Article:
EVANS, J. S. (2008). Dual-processing accounts of reasoning, judgment, and social cognition. Annual Review of Psychology, 59, 255-278.
FAZIO, R. H. (1990). Multiple processes by which attitudes guide behavior: The MODE model as an integrative framework. In M. P. Zanna (Ed.), Advances in experimental social psychology (Vol. 23, pp. 75-109). San Diego, CA: Academic Press.
FAZIO, R. H. (2007). Attitudes as object-evaluation associations of varying strength. Social Cognition, 25, 603-637.
FAZIO, R. H., JACKSON, J. R., DUNTON, B. C, & WILLIAMS, C. J. (1995). Variability in automatic activation as an unobtrusive measure of racial attitudes: A bona fide pipeline? Journal of Personality and Social Psychology, 69, 1013-1027.
FAZIO, R., & OLSON, M. (2003). Implicit measures in social cognition research: Their meaning and use. Annual Review of Psychology, 54, 297-327.
FAZIO, R. H., & TOWLES-SCHWEN, T. (1999). The MODE Model of attitude-behavior processes. In S. Chaiken & Y. Trope (Eds.), Dual process theories in social psychology (pp. 97-116). New York: Guilford Press.
FERGUSON, M. J. & BARGH, J. A. (2004). Liking is for doing: The effects of goal pursuit on automatic evaluation. Journal of Personality and Social Psychology, 87, 557-572.
FESTINGER, L. (1957). A theory of cognitive dissonance. Stanford, CA: Stanford University Press.
FIEDLER, K., MESSNER, C, & BLUEMKE, M. (2006). Unresolved problems with the "I", the "A", and the "T": A logical and psychometric critique of the Implicit Association Test (I AT). European Review of Social Psychology, 17, 74-147.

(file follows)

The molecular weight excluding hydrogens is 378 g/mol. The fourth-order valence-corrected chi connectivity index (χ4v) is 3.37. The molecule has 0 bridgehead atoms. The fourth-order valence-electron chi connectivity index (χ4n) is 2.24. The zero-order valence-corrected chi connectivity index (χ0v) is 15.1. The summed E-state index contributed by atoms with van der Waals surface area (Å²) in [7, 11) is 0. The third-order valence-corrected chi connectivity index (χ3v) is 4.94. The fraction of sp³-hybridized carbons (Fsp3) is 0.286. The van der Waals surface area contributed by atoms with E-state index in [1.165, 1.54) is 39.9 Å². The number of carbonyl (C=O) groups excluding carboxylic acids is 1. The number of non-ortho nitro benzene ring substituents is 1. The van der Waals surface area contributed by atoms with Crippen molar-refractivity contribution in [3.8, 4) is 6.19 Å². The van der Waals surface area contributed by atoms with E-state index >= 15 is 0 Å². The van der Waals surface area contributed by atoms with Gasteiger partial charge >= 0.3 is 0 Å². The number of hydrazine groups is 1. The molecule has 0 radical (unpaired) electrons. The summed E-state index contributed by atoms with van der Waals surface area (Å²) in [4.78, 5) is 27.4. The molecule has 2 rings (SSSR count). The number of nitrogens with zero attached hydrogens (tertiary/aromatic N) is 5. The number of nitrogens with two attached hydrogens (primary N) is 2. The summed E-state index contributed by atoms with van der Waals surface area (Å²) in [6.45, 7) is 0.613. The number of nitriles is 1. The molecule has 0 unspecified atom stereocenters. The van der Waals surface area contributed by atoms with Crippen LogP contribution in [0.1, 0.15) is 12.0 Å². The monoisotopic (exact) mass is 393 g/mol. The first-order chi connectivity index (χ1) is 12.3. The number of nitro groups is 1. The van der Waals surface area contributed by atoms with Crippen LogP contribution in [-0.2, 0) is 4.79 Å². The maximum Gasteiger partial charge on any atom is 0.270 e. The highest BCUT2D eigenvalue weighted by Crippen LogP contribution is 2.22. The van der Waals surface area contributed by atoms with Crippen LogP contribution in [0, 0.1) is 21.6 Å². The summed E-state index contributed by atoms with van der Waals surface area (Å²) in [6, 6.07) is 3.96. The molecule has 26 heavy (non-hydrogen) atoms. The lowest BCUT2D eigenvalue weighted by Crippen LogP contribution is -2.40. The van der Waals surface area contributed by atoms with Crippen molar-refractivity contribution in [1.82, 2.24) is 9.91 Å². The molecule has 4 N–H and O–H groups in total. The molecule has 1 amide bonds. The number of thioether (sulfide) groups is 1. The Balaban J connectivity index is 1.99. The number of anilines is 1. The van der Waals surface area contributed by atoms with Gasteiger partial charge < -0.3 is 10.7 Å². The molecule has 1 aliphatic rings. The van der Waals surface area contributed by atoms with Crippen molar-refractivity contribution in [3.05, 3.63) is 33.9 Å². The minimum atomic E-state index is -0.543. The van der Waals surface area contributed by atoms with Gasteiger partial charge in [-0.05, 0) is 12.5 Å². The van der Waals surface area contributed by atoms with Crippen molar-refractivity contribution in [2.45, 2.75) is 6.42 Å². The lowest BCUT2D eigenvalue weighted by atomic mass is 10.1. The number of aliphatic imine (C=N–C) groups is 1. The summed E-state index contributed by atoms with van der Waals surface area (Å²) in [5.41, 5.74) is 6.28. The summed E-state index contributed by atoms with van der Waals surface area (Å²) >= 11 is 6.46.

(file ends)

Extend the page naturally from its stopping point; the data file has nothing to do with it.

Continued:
FOX, E. (2006). Constructing a pragmatic science of learning and instruction with functional contextualism. Educational Technology Research & Development, 54(1), 5-36.
FRIESE, M., HOFMANN, W., & WANKE, M. (2008). When impulses take over: Moderated predictive validity of explicit and implicit attitude measures in predicting food choice and consumption behavior. British Journal of Social Psychology, 46, 397-419.
GALDI, S., ARCURI, L., & GAWRONSKI, B. (2008). Automatic mental associations predict future choices of undecided decision makers. Science, 321, 1100-1102.
GAWRONSKI, B. (2009). Ten frequently asked questions about implicit measures and their frequently supposed, but not entirely correct answers. Canadian Psychology, 50, 141-150.
GAWRONSKI, B., & BODENHAUSEN, G. V. (2006). Associative and propositional processes in evaluation: An integrative review of implicit and explicit attitude change. Psychological Bulletin, 132, 692-731.
GAWRONSKI, B., & BODENHAUSEN, G. V. (2007a). Unraveling the processes underlying evaluation: Attitudes from the perspective of the APE Model. Social Cogniton, 25, 687-717.
GAWRONSKI, B., & BODENHAUSEN, G. V. (2007b). What do we know about implicit attitude measures and what do we have to learn? In B. Wittenbrink & N. Schwarz (Eds.), Implicit measures of attitudes: Progress and controversies (pp. 265-286). New York: Guilford.
GAWRONSKI, B., & SDRACK, L. (2004). On the propositional nature of cognitive consistency: Dissonance changes explicit, but not implicit attitudes. Journal of Experimental Social Psychology, 40, 535-542.
GREENWALD, A. G., &BANAJI, M. R. (1995). Implicit social cognition: Attitudes, self-esteem, and stereotypes. Psychological Review, 10Z(1), 4-27.
GREENWALD, A. G., BANAJI, M. R., RUDMAN, L. A., FARNHAM, S. D., NOSEK, B. A., & MELLOTT, D. S. (2002). A unified theory of implicit attitudes, stereotypes, self-esteem, andseif-concept. Psychological Review, 109, 3-25.
GREENWALD, A. G., & KRIEGER, L. H. (2006). Implicit bias: Scientific foundations. California Law Review, 94, 945-967.
GREENWALD, A. G., MCGHEE, D. E., & SCHWARTZ, J. K. L. (1998). Measuring individual differences in implicit cognition: The Implicit Association Test. Journal of Personality and Social Psychology, 74, 1464-1480.